Collecting, administering and leveraging meta data presents challenges and risks that must be surfaced and managed to avoid unpleasant surprises in the areas of data warehousing, data administration and the system development life cycle at large. Absent careful planning, the surprises can overwhelm the benefits of any meta data initiative. Without accurate, current, high-quality meta data, development teams in both data warehousing and transactional systems are on a slope of diminishing returns, working harder and harder to maintain many-to-many interfaces. Meta data affects system analysis, version and change control, system interoperability, intersystem visibility and transparency, and related factors at an enterprise level.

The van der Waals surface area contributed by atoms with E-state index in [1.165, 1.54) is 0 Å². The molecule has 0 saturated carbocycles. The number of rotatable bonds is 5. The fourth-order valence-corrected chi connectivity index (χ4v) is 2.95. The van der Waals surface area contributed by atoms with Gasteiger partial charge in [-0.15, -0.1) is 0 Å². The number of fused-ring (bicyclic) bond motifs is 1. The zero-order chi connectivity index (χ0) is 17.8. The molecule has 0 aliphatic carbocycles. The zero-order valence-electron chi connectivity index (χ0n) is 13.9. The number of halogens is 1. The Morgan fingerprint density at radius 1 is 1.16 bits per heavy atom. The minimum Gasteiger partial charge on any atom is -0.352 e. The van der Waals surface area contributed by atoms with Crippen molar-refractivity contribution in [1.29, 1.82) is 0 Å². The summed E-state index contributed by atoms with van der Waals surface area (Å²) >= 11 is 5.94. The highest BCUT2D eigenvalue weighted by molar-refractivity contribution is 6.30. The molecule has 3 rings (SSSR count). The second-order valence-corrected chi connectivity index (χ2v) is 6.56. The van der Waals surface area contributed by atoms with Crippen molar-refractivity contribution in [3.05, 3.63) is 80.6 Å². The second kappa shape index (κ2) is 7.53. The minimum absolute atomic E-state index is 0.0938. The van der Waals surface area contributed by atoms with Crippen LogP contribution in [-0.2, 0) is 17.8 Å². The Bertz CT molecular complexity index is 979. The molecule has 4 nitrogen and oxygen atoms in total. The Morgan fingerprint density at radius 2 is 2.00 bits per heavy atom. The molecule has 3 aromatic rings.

The number one risk to meta data projects is that the team will end up with documentation, not actionable insight into diverse IT systems interoperations. Of course, system documentation is generally a useful and, at times, an essential IT artifact. However, it is subject to a number of well-known shortcomings. When produced in the form of electronic documents, it is an idle wheel. Documentation does not automate or move any part of the development or maintenance process. Documents are often obsolete the very day they are published. A document does not know whether it is obsolete or not; and a labor-intensive, manual effort is required to keep documents current. Inaccurate (outdated) information is often worse than no information at all because it is misleading. In contrast, a data modeling tool from which database data definition language (DDL) can be produced or which can be imported into an ETL (extract, transform and load) or query-and-reporting tool is a mechanism that enables meta data-driven design or maintenance. Because the meta data interchange between tools is incomplete, some manual labor will be required to manage the risk of a meta data idle wheel. Teamwork and discipline remain essential to managing this situation.

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